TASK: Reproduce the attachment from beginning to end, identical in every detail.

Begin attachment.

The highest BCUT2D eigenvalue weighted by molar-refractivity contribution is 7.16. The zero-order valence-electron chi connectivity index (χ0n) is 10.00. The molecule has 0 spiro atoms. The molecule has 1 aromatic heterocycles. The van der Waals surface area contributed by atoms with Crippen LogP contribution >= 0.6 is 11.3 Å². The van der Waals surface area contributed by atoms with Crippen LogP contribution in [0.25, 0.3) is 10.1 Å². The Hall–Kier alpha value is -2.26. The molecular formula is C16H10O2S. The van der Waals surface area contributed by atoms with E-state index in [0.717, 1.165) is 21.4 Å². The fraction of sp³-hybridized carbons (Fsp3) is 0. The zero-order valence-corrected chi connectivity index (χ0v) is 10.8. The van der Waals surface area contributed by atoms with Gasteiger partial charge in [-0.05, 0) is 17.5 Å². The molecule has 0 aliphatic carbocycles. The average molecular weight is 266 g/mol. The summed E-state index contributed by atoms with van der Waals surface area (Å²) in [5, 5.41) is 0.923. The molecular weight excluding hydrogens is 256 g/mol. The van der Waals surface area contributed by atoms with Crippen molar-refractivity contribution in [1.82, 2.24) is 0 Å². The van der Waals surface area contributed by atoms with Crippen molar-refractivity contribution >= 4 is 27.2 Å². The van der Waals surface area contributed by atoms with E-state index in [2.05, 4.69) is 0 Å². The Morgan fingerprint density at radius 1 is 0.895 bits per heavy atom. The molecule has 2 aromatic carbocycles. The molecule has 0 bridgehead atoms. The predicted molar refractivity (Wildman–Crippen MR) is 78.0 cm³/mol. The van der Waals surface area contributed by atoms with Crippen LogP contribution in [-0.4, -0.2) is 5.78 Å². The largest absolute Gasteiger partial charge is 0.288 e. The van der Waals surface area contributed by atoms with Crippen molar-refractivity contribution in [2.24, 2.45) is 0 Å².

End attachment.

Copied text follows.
The highest BCUT2D eigenvalue weighted by molar-refractivity contribution is 7.16. The zero-order valence-electron chi connectivity index (χ0n) is 10.00. The molecule has 0 spiro atoms. The molecule has 1 aromatic heterocycles. The van der Waals surface area contributed by atoms with Crippen LogP contribution >= 0.6 is 11.3 Å². The van der Waals surface area contributed by atoms with Crippen LogP contribution in [0.25, 0.3) is 10.1 Å². The Hall–Kier alpha value is -2.26. The molecular formula is C16H10O2S. The van der Waals surface area contributed by atoms with E-state index in [0.717, 1.165) is 21.4 Å². The fraction of sp³-hybridized carbons (Fsp3) is 0. The zero-order valence-corrected chi connectivity index (χ0v) is 10.8. The van der Waals surface area contributed by atoms with Gasteiger partial charge in [-0.05, 0) is 17.5 Å². The molecule has 0 aliphatic carbocycles. The average molecular weight is 266 g/mol. The summed E-state index contributed by atoms with van der Waals surface area (Å²) in [5, 5.41) is 0.923. The molecular weight excluding hydrogens is 256 g/mol. The van der Waals surface area contributed by atoms with Crippen molar-refractivity contribution in [1.82, 2.24) is 0 Å². The van der Waals surface area contributed by atoms with Crippen molar-refractivity contribution >= 4 is 27.2 Å². The van der Waals surface area contributed by atoms with E-state index in [2.05, 4.69) is 0 Å². The Morgan fingerprint density at radius 1 is 0.895 bits per heavy atom. The molecule has 2 aromatic carbocycles. The molecule has 0 bridgehead atoms. The predicted molar refractivity (Wildman–Crippen MR) is 78.0 cm³/mol. The van der Waals surface area contributed by atoms with Crippen LogP contribution in [-0.4, -0.2) is 5.78 Å². The largest absolute Gasteiger partial charge is 0.288 e. The van der Waals surface area contributed by atoms with Crippen molar-refractivity contribution in [2.24, 2.45) is 0 Å².